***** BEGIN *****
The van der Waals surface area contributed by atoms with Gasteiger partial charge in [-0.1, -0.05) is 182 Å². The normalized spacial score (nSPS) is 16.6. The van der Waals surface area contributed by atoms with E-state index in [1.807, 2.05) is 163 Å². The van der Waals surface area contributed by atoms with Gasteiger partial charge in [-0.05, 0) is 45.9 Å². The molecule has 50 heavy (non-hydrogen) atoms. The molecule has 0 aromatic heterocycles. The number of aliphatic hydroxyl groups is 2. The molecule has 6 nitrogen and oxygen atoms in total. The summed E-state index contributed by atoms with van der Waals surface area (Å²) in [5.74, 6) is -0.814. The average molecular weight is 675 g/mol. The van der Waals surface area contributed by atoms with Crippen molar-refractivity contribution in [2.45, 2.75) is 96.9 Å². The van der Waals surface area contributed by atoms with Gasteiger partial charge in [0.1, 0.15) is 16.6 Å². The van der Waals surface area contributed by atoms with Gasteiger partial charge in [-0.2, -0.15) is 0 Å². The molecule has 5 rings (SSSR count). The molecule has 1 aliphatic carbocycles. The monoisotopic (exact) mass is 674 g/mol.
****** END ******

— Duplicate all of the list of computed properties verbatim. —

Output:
The van der Waals surface area contributed by atoms with Gasteiger partial charge in [-0.1, -0.05) is 182 Å². The normalized spacial score (nSPS) is 16.6. The van der Waals surface area contributed by atoms with E-state index in [1.807, 2.05) is 163 Å². The van der Waals surface area contributed by atoms with Gasteiger partial charge in [-0.05, 0) is 45.9 Å². The molecule has 50 heavy (non-hydrogen) atoms. The molecule has 0 aromatic heterocycles. The number of aliphatic hydroxyl groups is 2. The molecule has 6 nitrogen and oxygen atoms in total. The summed E-state index contributed by atoms with van der Waals surface area (Å²) in [5.74, 6) is -0.814. The average molecular weight is 675 g/mol. The van der Waals surface area contributed by atoms with Crippen molar-refractivity contribution in [2.45, 2.75) is 96.9 Å². The van der Waals surface area contributed by atoms with Gasteiger partial charge in [0.1, 0.15) is 16.6 Å². The van der Waals surface area contributed by atoms with Gasteiger partial charge in [-0.2, -0.15) is 0 Å². The molecule has 5 rings (SSSR count). The molecule has 1 aliphatic carbocycles. The monoisotopic (exact) mass is 674 g/mol.